Hello people. The winner of the week is Reed Hastings, who lost a million subscribers but saw Netflix’s stock skyrocket because he stopped losing. What a show man!
The clear view
I recently got an email from Google. “Dear Steven,” the caption went, “This is a reminder that any existing location history data you have in your Google account will be deleted on September 1, 2022.” That came as a surprise to me, as I thought long ago I disabled the voluntary feature that allowed Google to log my whereabouts, as if I had my own personal Mossad agent chasing me 24/7. I checked my account and found that while I had indeed informed my silent shadow to resign, I had not cleared my prior location history, which included my whereabouts between June 2013 and January 2019. Should the government subpoena me, everything would be fine. know.
I appreciated Google’s promise to proactively wipe this clean. Given the timing, I was wondering if the email came as a response to the Supreme Court Dobbs v. Jackson decision, deny the right to abortion. It hadn’t; I forgot that Google periodically sends out such messages in cases like mine where the location data just hangs out. But Google understands that the dobbs decision has made the handling of personal data more urgent. Not just Google, but all major tech companies — and many smaller app developers — can be routinely asked to hand over information that could lead to prosecution of abortion seekers and those who help them. Meanwhile, people are removing apps that track their menstrual cycles, fearing the data could be used against people suspected of having an abortion.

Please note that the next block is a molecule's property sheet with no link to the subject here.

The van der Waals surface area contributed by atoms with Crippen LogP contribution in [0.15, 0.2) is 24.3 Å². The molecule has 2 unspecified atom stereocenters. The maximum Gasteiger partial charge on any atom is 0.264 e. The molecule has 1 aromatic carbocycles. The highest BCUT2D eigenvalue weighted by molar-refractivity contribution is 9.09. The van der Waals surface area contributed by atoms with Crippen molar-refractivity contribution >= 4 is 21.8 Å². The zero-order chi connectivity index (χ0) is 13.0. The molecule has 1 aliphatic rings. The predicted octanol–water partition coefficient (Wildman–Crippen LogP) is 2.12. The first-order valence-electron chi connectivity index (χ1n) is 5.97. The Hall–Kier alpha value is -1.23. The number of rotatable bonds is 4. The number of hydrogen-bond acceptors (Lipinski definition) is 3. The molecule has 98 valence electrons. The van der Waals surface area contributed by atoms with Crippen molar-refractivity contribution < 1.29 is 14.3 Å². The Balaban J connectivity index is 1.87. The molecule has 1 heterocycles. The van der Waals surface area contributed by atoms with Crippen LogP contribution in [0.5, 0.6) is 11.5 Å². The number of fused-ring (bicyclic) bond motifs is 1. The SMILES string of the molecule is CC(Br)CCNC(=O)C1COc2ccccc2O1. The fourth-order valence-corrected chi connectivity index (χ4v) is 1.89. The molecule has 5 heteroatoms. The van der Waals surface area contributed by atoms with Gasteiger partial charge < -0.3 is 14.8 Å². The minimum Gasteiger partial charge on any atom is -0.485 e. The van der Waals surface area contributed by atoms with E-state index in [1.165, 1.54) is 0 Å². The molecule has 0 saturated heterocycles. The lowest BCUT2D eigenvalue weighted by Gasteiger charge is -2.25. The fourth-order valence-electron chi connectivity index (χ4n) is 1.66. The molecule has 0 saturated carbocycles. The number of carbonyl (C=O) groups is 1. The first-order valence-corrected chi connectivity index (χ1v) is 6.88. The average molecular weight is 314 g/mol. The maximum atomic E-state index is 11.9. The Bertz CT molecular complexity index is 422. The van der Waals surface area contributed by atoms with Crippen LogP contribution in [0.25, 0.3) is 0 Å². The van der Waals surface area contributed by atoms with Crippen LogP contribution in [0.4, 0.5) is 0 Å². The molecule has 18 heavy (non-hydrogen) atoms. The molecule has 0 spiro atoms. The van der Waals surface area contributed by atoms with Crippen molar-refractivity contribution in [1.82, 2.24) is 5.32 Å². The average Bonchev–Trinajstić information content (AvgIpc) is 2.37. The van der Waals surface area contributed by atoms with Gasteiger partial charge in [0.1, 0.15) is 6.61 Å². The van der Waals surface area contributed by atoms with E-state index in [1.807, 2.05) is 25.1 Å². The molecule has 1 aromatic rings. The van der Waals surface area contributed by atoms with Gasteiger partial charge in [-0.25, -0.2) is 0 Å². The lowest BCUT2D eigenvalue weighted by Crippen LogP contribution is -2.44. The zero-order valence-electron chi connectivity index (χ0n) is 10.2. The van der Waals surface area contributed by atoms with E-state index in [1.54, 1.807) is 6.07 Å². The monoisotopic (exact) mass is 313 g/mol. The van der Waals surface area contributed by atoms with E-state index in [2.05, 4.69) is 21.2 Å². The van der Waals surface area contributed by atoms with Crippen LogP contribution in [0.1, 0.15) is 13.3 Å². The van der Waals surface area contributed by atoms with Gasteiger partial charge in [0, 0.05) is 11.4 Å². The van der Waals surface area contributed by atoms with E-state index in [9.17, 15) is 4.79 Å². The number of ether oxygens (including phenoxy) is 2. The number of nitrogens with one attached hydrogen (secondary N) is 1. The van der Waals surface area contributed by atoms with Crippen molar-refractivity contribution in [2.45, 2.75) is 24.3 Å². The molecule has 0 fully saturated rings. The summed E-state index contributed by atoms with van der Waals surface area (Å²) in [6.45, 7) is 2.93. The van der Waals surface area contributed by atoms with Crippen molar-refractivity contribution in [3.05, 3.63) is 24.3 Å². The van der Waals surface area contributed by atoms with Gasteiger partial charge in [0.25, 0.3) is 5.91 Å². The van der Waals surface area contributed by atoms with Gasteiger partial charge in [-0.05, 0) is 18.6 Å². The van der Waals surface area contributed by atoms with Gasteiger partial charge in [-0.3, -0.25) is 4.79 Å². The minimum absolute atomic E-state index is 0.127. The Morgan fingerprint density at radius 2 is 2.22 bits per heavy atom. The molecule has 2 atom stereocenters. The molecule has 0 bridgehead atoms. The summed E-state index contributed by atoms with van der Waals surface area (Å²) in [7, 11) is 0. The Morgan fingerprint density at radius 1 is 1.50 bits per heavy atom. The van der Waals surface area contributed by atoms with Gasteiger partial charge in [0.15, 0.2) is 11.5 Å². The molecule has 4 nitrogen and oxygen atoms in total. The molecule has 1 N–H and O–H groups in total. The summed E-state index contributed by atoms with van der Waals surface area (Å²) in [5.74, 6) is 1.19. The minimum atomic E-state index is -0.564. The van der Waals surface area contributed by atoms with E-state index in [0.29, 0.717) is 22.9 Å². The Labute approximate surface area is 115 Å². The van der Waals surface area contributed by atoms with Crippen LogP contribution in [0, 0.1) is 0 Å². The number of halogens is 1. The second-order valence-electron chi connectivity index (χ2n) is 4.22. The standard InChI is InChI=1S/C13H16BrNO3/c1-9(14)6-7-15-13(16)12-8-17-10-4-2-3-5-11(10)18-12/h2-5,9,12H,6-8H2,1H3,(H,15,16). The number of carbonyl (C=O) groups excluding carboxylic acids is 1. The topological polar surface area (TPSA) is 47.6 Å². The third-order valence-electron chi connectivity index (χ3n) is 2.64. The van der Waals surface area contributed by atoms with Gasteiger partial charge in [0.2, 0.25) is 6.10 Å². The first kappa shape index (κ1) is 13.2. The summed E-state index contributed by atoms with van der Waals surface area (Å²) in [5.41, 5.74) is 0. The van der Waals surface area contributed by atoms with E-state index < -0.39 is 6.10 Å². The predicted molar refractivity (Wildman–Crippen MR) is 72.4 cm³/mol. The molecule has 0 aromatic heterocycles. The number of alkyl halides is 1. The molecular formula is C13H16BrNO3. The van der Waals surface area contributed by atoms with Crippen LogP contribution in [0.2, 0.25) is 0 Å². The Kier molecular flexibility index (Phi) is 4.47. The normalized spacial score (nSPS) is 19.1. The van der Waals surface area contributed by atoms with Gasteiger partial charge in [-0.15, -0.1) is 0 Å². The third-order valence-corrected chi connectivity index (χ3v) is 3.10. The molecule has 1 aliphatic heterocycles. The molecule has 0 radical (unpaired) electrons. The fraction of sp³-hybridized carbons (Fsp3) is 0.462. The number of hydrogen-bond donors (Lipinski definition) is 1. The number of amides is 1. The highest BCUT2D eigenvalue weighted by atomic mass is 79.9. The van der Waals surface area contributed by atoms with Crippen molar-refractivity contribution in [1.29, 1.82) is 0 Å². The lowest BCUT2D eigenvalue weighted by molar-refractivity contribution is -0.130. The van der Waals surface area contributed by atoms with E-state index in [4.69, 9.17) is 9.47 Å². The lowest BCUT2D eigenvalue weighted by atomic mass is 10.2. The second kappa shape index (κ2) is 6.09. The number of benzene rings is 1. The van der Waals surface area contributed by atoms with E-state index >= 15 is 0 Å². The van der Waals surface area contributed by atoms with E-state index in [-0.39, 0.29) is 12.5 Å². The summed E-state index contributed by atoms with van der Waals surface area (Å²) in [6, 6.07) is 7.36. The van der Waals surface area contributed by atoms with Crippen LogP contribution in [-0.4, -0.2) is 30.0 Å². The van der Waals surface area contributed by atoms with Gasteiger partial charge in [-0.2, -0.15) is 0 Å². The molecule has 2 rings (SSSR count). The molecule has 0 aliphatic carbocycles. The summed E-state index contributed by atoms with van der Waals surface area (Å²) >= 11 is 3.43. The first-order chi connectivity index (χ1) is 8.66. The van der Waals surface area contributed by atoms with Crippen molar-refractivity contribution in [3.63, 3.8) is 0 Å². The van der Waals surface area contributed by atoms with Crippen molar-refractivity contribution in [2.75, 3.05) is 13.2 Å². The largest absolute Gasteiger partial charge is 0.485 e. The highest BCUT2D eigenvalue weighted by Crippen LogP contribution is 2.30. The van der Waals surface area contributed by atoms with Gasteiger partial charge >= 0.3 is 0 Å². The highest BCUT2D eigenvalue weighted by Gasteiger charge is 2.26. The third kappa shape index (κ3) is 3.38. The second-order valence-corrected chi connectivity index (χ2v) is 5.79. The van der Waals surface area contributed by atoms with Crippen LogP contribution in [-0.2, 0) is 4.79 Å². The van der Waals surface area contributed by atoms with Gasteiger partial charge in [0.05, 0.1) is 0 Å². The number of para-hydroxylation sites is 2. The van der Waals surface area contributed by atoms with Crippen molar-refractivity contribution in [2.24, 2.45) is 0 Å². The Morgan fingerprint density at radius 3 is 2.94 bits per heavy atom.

So it’s no surprise that within a week of the bizarre reading of the Constitution by the Supreme Court, Google passed a new policy: from now on, when people visit certain medical facilities – “advice centers, domestic violence shelters, abortion clinics, fertility centers, addiction clinics, clinics weight loss and cosmetic surgery clinics”: Google will immediately remove these stops from the user’s location history.
That’s a welcome step, but hardly a solution to the steady erosion of our privacy in the digital age. The big companies insist on being on the case. Google, like almost all major tech companies, has a mammoth privacy effort with well-meaning people trying to protect its users from dystopian misuse of its technology. Apple has made privacy protection a marketing focus by leveraging end-to-end encryption for critical data. (Also, Apple doesn’t have an equivalent of Google’s location history, even for those who might want it.)
But we are still a long way from having enough privacy. All in all, it’s nearly impossible to take full advantage of today’s amazing technology without leaving our personal information vulnerable – to governments, hackers or, all too often, advertisers. We have built a complete infrastructure based on sucking up data. So it’s no wonder that when state governments make a cosplay of The Handmaid’s Taleshould we worry about pregnant people being betrayed by their phones and their apps.